A First-Order Mechanical Device to Model Traumatized Craniovascular Biodynamics

[+] Author and Article Information
Sean S. Kohles

 Kohles Bioengineering, Portland, OR 97214-5135; Department of Surgery, Oregon Health and Science University, Portland, OR 97239-3098; and Department of Mechanical and Materials Engineering, Portland State University, Portland, OR 97207-0751ssk@kohlesbioengineering.com

Ryan W. Mangan

Department of Mechanical and Materials Engineering, Portland State University, Portland, OR 97207-0751

Edward Stan

Department of Electrical and Computer Engineering, Portland State University, Portland, OR 97207-0751

James McNames

Biomedical Signal Processing Laboratory, Department of Electrical and Computer Engineering, Portland State University, Portland, OR 97207-0751

J. Med. Devices 1(1), 89-95 (Jul 30, 2006) (7 pages) doi:10.1115/1.2355689 History: Received April 02, 2006; Revised July 30, 2006

Mathematical models currently exist that explore the physiology of normal and traumatized intracranial function. Mechanical models are used to assess harsh environments that may potentially cause head injuries. However, few mechanical models are designed to study the adaptive physiologic response to traumatic brain injury. We describe a first-order physical model designed and fabricated to elucidate the complex biomechanical factors associated with dynamic intracranial physiology. The uni-directional flow device can be used to study interactions between the cranium, brain tissue, cerebrospinal fluid, vasculature, blood, and the heart. Solid and fluid materials were selected to simulate key properties of the cranial system. Total constituent volumes (solid and fluid) and volumetric flow (650mlmin) represent adult human physiology, and the lengths of the individual segments along the flow-path are in accord with Poiseuille’s equation. The physical model includes a mechanism to simulate autoregulatory vessel dynamics. Intracranial pressures were measured at multiple locations throughout the model during simulations with and without post-injury brain tissue swelling. Two scenarios were modeled for both cases: Applications of vasodilation/constriction and changes in the head of bed position. Statistical results indicate that all independent variables had significant influence over fluid pressures measured throughout the model (p<0.0001) including the vasoconstriction mechanism (p=0.0255). The physical model represents a first-order design realization that helps to establish a link between mathematical and mechanical models. Future designs will provide further insight into traumatic head injury and provide a framework for unifying the knowledge gained from mathematical models, injury mechanics, clinical observations, and the response to therapies.

Copyright © 2007 by American Society of Mechanical Engineers
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Figure 1

Image and schematic showing the linear arrangement of analog tissues within the calvarium model. (a) Multiple and single-path vessels were arranged in series to model the vascular segments. An autoregulatory constricting device was placed at the arteriole segment while the TBI swelling mechanism was located in the veins region. (b) The vertical tubes protruding from the model connected six pressure sensors to the intersegmental vascular fluid ports. A seventh sensor tapped into the CSF volume.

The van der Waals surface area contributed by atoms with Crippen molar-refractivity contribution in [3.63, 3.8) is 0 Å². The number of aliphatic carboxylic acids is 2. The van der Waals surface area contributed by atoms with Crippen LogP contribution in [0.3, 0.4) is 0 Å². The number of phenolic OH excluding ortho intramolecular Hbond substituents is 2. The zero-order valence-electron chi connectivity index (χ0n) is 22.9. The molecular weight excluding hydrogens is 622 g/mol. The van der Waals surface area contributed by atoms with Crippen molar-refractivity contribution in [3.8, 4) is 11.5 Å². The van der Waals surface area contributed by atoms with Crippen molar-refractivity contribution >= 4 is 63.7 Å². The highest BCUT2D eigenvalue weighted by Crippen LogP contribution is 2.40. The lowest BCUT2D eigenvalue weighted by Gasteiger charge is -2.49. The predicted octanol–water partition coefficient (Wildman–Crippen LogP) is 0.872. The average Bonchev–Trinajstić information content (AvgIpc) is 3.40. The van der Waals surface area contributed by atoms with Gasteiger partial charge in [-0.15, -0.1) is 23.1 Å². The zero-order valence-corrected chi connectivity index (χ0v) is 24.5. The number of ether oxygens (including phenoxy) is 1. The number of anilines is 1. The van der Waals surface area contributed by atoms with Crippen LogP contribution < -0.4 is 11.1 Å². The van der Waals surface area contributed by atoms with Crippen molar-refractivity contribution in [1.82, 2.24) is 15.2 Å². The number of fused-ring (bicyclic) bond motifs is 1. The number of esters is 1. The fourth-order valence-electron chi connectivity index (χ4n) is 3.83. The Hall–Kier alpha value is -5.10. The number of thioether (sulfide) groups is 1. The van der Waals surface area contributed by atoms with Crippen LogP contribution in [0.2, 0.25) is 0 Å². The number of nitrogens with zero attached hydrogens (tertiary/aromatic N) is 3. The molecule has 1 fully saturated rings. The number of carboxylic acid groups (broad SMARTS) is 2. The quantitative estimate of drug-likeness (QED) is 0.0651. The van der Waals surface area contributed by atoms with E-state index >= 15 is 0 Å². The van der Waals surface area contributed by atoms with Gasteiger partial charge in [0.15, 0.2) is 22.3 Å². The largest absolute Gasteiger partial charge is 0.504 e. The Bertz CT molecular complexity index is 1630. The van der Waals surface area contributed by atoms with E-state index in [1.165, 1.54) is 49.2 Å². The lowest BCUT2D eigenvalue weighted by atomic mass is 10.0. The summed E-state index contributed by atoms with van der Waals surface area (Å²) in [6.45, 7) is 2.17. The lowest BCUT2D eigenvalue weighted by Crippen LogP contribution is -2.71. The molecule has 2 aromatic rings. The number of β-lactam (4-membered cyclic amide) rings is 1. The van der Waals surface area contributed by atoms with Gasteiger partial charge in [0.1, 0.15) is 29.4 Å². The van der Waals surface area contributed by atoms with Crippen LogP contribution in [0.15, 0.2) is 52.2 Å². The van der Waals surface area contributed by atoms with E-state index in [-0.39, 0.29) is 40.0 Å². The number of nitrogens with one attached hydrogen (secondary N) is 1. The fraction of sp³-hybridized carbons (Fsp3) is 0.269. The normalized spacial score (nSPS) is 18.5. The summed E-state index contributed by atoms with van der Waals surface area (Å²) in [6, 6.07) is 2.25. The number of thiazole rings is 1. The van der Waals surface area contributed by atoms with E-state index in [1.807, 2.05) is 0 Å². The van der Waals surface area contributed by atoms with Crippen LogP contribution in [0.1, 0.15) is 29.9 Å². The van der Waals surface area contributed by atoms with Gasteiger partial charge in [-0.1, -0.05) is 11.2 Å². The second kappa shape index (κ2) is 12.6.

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Figure 2

Three-dimensional schematic of the vasoconstriction mechanism with noted components

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Figure 3

Image of the assembled first-order cranial model and associated peripheral devices

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Figure 4

Representative dynamic segmental pressures scaled to mean values generated during the experimental validation (at HOB=0cm, change in arteriole cross-section, ΔA=0%). Mean adult physiologic pressure levels, which were used as the objective design specifications, are indicated in parentheses.

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Figure 5

Functional influence of the vasoconstriction mechanism on intracranial pressure (ICP) as measured through changes in CSF pressure. A basal tone was selected at an arteriole cross-section=0.46cm2(ΔA=0%). Interestingly, a logarithmic function phenomenologically models the relationship well (10 constriction increments, n=5 trials, mean ± standard deviation).

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Figure 6

Multivariate effects of the modeled therapy applications (arteriole constriction/dilation and head of bed changes) on mean ICP as indicated by pressure changes in the CSF. The gray-scale pressure levels represent three distinct inflation volumes added to the brain swelling balloon (0,0.6,1.0ml) during simulated normal cardiovascular activity.

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Figure 7

Contour plots showing the pressure differential due to swelling as a percent of the normal basal tone state (HOB=0cm, ΔA=0%) within the six vascular segments. Increased pressures were typically caused by simulated brain swelling with variable responses to the modeled therapeutic manipulations of arteriole constriction/dilation and head of bed (HOB) positioning. Contour data are defined by triangulated surface elements or tessellations.



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